UnitedHealth is sticking to its profit outlook for the year and says it won’t be seeking any federal assistance to make it through the coronavirus outbreak that has hobbled much of the economy
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MINNETONKA, Minn. —
UnitedHealth Group is sticking to its profit outlook for the year and says it won’t seek any federal assistance to make it through a coronavirus outbreak that has hobbled much of the economy.
The coronavirus developed too late in the United States to have much of an impact on UnitedHealth’s first quarter. But it could hit the company from several angles.
UnitedHealth runs a health insurance business that covers nearly 49 million people, mostly in the United States.
Its Optum segment also runs one of the nation’s largest pharmacy benefit management operations as well as a growing number of clinics and urgent care and surgery centers.
Analysts expect those surgery centers to see a drop in business as patients cancel or postpone procedures they don’t need to have. That could help the insurance operation, depending on how much of those claims are merely pushed back to the second half of the year.
But the insurance side also could take a hit depending on how many people lose their health coverage during the wave of layoffs that have swept across the country.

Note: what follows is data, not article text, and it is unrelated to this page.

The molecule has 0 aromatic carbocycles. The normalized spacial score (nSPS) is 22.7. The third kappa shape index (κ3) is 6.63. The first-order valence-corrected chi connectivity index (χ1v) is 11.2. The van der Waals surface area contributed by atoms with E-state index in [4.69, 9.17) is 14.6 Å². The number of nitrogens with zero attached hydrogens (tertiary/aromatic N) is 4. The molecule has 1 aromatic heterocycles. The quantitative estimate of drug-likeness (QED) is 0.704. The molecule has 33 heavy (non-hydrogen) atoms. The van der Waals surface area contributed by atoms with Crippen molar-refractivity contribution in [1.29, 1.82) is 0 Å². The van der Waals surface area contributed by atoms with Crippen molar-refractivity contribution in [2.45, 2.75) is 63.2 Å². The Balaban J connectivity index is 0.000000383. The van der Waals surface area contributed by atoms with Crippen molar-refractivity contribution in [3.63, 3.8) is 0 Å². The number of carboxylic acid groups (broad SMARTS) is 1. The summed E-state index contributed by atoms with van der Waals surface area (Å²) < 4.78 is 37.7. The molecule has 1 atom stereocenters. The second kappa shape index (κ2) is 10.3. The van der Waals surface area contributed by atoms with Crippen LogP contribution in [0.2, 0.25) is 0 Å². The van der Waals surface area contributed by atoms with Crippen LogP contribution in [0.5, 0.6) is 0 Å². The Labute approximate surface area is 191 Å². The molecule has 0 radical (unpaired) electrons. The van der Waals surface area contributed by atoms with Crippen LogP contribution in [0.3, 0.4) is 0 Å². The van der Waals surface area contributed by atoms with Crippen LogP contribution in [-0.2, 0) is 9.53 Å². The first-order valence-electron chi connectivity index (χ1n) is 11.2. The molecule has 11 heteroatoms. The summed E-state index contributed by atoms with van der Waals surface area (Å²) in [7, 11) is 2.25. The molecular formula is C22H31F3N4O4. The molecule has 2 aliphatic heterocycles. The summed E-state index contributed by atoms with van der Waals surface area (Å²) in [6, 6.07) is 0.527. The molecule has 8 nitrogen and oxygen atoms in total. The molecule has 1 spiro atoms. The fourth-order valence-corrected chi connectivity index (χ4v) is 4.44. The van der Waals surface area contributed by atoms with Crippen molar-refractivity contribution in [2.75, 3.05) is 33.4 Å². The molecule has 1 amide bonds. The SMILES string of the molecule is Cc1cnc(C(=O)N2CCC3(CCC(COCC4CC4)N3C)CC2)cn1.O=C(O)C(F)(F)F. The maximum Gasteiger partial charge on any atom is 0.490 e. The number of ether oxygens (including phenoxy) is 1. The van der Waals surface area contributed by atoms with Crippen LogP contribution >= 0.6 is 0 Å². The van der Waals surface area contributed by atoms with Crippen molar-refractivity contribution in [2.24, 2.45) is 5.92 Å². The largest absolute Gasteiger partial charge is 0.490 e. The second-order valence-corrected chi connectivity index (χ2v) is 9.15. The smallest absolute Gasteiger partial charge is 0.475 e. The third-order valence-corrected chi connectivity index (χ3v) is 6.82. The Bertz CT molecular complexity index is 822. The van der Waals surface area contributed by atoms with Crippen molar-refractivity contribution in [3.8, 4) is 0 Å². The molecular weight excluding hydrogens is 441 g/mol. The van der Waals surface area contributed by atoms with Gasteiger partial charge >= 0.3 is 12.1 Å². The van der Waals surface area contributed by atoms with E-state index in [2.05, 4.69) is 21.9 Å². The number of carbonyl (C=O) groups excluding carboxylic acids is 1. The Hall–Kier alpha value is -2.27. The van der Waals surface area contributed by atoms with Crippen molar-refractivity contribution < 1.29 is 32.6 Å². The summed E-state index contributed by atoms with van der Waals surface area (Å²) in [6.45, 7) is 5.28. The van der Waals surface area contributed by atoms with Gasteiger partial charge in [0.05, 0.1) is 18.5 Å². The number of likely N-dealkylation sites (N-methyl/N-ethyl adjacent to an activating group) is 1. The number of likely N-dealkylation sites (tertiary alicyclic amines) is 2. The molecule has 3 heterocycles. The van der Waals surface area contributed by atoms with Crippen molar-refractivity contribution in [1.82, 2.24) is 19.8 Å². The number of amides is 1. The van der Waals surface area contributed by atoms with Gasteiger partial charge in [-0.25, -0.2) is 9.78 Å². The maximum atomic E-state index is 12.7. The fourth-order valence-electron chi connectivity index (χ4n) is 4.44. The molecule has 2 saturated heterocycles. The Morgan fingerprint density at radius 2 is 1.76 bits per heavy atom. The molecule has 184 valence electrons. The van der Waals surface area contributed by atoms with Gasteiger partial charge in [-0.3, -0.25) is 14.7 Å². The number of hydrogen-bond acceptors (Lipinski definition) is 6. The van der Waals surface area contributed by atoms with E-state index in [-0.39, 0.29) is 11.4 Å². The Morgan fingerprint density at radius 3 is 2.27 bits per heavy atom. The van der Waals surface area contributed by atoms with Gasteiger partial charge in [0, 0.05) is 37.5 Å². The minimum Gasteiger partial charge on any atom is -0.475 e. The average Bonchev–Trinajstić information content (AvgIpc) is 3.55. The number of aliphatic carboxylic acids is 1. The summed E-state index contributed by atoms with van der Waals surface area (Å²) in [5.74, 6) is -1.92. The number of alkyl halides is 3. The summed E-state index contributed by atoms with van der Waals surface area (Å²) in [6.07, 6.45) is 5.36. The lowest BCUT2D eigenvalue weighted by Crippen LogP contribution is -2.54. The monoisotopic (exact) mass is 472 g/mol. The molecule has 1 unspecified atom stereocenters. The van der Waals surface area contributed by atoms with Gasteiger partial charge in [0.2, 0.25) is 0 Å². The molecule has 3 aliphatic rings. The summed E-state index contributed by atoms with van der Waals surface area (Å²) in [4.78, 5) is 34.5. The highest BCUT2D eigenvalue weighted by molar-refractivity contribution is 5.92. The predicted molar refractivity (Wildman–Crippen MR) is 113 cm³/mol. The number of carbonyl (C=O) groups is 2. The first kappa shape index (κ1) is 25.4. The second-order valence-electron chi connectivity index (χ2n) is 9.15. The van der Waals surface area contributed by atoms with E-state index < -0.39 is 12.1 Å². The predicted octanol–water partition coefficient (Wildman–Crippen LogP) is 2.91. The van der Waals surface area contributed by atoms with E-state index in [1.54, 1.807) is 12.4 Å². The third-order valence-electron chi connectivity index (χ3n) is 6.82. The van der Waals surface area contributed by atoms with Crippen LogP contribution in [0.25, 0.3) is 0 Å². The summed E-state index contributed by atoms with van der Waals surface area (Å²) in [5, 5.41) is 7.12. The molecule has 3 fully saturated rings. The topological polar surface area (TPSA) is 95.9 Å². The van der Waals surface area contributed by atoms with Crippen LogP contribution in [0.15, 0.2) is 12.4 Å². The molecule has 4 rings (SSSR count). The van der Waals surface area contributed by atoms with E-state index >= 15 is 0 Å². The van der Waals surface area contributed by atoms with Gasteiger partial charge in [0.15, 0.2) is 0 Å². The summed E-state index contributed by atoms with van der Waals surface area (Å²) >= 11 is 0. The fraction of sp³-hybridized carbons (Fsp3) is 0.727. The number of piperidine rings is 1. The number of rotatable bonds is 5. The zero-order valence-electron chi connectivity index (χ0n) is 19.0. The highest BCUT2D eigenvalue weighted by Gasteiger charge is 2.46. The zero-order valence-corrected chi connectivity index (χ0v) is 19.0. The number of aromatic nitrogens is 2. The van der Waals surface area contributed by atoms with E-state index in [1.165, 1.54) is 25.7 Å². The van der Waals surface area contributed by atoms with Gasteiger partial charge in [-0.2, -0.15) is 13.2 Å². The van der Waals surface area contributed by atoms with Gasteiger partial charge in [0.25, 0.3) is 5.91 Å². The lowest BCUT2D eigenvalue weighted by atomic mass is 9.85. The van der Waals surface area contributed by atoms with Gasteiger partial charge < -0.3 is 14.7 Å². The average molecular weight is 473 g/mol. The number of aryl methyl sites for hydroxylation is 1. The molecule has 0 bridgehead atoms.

UnitedHealth’s enrollment did slip more than 2 percent in the quarter, but company leaders had predicted that mostly due to a loss of some contracts.
The largest U.S. health insurer reported first-quarter net income of $3.38 billion, or $3.52 per share. Adjusted per share earnings were $3.72, easily beating Wall Street projections for $3.64, according to a survey of industry analysts by Zacks Investment Research.
Revenue was $64.42 billion.
UnitedHealth maintained per-share profit expectations for the year of between $16.25 and $16.55, the same forecast it laid out late last year.
Analysts expect earnings of $16.21 per share on about $260.84 billion in revenue, according to FactSet.
Many companies have withdrawn financial forecasts for the year because the pandemic has made most of them worthless. UnitedHealth said Wednesday that it will continue to evaluate the impact of the global pandemic on all of its businesses throughout the year.
Shares of UnitedHealth Group Inc., based in Minnetonka, Minnesota, are up almost 3% before the opening bell Wednesday.
The stock had climbed 18% in 2019, with the price reaching $300 for the first time in late December. It hit an all-time high price of $306.72 in February before shedding more than $100 in value over the next month as the broader market tanked.
A portion of this story was generated by Automated Insights (http://automatedinsights.com/ap) using data from Zacks Investment Research. Access a Zacks stock report on UNH at https://www.zacks.com/ap/UNH